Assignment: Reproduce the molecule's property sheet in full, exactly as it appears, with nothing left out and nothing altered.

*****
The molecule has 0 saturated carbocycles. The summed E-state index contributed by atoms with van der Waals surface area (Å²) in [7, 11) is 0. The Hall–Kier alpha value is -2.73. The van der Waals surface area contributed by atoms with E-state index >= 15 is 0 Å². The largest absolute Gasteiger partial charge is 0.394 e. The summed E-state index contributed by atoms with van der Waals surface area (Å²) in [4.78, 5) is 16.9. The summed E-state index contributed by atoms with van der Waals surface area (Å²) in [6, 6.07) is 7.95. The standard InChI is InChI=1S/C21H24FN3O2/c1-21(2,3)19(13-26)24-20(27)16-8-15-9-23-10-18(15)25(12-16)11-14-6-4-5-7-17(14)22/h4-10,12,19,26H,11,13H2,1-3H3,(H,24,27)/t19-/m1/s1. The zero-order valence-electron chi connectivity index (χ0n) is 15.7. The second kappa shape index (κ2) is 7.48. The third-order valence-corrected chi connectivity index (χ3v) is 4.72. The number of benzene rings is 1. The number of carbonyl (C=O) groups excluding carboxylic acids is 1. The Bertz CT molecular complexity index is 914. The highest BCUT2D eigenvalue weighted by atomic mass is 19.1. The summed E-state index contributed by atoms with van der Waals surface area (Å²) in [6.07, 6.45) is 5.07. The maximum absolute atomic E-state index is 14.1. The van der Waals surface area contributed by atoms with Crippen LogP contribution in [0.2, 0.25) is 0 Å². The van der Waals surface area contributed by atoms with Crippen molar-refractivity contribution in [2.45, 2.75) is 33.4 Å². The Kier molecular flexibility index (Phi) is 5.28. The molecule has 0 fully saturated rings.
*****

The molecule has 0 saturated carbocycles. The summed E-state index contributed by atoms with van der Waals surface area (Å²) in [7, 11) is 0. The Hall–Kier alpha value is -2.73. The van der Waals surface area contributed by atoms with E-state index >= 15 is 0 Å². The largest absolute Gasteiger partial charge is 0.394 e. The summed E-state index contributed by atoms with van der Waals surface area (Å²) in [4.78, 5) is 16.9. The summed E-state index contributed by atoms with van der Waals surface area (Å²) in [6, 6.07) is 7.95. The standard InChI is InChI=1S/C21H24FN3O2/c1-21(2,3)19(13-26)24-20(27)16-8-15-9-23-10-18(15)25(12-16)11-14-6-4-5-7-17(14)22/h4-10,12,19,26H,11,13H2,1-3H3,(H,24,27)/t19-/m1/s1. The zero-order valence-electron chi connectivity index (χ0n) is 15.7. The second kappa shape index (κ2) is 7.48. The third-order valence-corrected chi connectivity index (χ3v) is 4.72. The number of benzene rings is 1. The number of carbonyl (C=O) groups excluding carboxylic acids is 1. The Bertz CT molecular complexity index is 914. The highest BCUT2D eigenvalue weighted by atomic mass is 19.1. The summed E-state index contributed by atoms with van der Waals surface area (Å²) in [6.07, 6.45) is 5.07. The maximum absolute atomic E-state index is 14.1. The van der Waals surface area contributed by atoms with Crippen LogP contribution in [0.2, 0.25) is 0 Å². The van der Waals surface area contributed by atoms with Crippen molar-refractivity contribution in [2.45, 2.75) is 33.4 Å². The Kier molecular flexibility index (Phi) is 5.28. The molecule has 0 fully saturated rings.